FOR IMMEDIATE RELEASE
Contact: Kelli Alfano,
Public Affairs Coordinator
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481 Mitigation Project:
Ducks Unlimited Works With the N.Y. Department of Environmental Conservation and the U.S. Army Corp of Engineers to Restore Key Wildlife Habitat in Lake Ontario Watershed
Syracuse, NY – April 10, 2006 – In continuing their work to conserve, preserve and restore wetlands, Ducks Unlimited’s (DU) Great Lakes/Atlantic Regional Office has identified the Lake Ontario watershed, which encompasses the low-lying lake plain habitat and stretches across western, central, and northern New York, as a high priority area for conservation work. DU’s goal in the focus area is to improve the quality of wetland and associated upland habitat, and to address habitat restoration needs surrounding the focus area to decrease fragmentation.
An important project in the Lake Ontario watershed is the 481-mitigation project, located off of I-481 in Syracuse, NY. The project is scheduled for completion during the summer of 2006.
DU has worked with the New York State Department of Environmental Conservation and U.S. Army Corp of Engineers and the on this project.
“The greatest shortcoming of this site, as it existed, was lack of topsoil in the basin area. Without topsoil, wetland vegetation that benefits waterfowl and other wetland birds could not develop. Add to this the fact that the old water control structure was vandalized, and conditions were ripe for Phragmites to flourish,” said Ducks Unlimited Biologist, Peter Gibbs. “Ducks used the pool, but not to the extent possible were it a healthy emergent marsh. We anticipate increased use by spring and fall migrating waterfowl, including Mallards, Blue-wined teal, and Wood ducks. As the vegetation grows, some ducks may utilize the wetland for brood habitat. Shore birds may utilize the pool along with other species of wetland wildlife.”
According to New York State Department of Environmental Conservation’s Senior Wildlife Biologist, Daryl Jenks, “This site was developed as a result of the I- 481 Bypass project. The created wetlands became severely degraded over the 20 years prior to transfer of the property to NYSDEC. Abuse by irresponsible off road drivers, and illegal dumping caused this site to become an eyesore.
Many partners have been involved with this project including USACE, NYSDOT, NYSDEC, National Grid, and adjacent landowners. However, thanks in large part to the experience and technical resources of Ducks Unlimited, the North Pond site has been transformed and is well on the way to becoming a functioning wetland.” Jenks adds, “Collaborating with DU staff, especially Peter Gibbs, continues to be a pleasure as well as a learning experience. I look forward to completion of the North Pond site and an upcoming project on the South Pond.”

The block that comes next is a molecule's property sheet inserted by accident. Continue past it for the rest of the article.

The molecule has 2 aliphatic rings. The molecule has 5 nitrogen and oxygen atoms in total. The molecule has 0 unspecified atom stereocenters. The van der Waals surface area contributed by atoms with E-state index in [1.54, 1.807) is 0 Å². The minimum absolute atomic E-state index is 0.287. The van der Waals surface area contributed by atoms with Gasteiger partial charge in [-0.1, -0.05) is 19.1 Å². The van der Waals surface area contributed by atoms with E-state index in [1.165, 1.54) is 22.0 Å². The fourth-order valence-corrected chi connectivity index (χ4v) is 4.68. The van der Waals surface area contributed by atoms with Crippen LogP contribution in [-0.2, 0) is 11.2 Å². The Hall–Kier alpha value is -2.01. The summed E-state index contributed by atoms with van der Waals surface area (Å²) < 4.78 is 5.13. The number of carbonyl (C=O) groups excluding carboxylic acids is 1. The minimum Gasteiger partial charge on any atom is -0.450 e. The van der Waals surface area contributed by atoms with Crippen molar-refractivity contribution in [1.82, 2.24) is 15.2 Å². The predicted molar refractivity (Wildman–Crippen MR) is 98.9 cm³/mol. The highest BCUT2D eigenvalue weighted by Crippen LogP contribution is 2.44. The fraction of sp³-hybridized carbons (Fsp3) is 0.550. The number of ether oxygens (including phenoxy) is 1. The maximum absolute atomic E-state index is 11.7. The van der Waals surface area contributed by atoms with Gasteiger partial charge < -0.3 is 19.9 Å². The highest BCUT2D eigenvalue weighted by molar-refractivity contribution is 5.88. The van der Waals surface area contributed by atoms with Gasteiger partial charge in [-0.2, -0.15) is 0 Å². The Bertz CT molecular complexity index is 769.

The Corp’s permit calls for the establishment of 10-acres of emergent marsh within the 30-acre pool. The first step toward reaching the goal required removal of Phragmites from the basin and adjacent upland areas. Phragmites is an invasive plant that chokes out wetland vegetation that attracts waterfowl and other wildlife. Approximately 18,000 cubic yards of Phragmites laden material was excavated, from within the basin during the winter of 2005. The remaining Phragmites was sprayed with the herbicide RODEO in the fall of 2004 and again in late summer 2005.
Ten acres at the west end of the basin were staked. Eighty-five hundred cubic yards of topsoil, imported from the construction site, were required to cover the area with six inches of soil. The topsoil will provide a medium for establishing a diverse community of wetland vegetation. Some of the imported soil contained wetland seed stock. Ducks Unlimited broadcast additional seed to the soil after it was spread in the fall of 2005. With proper water management, this 10-acre enhancement will develop into a productive emergent marsh. The basin work is 85 percent complete. The remaining topsoil will be spread during the early summer of 2006.
Work on the basin rim was also completed in December 2005. A low section, approximately 300 feet long, was raised using material from within the basin. This will allow the pool water level to be raised for high water management if the need ever arises.
An additional 4,000 cubic yards of material will be brought onto the site this spring. This topsoil will be used to establish a grassland buffer, 33 feet wide. The buffer will ring the entire basin and will be planted with a mix of cool season grasses. It will provide cover for wildlife as well as filter sediment that would otherwise flow into the basin. DU is also responsible for monitoring the site for 10 years, upon completion of the project. One task will be looking for a re-growth of Phragmites and treating it as needed. Monitoring will begin in the summer of 2007.
With more than a million supporters, Ducks Unlimited is the world’s largest and most effective wetland and waterfowl conservation organization. The United States alone has lost more than half of its original wetlands - nature’s most productive ecosystem - and continues to lose more than 80,000 wetland acres each year.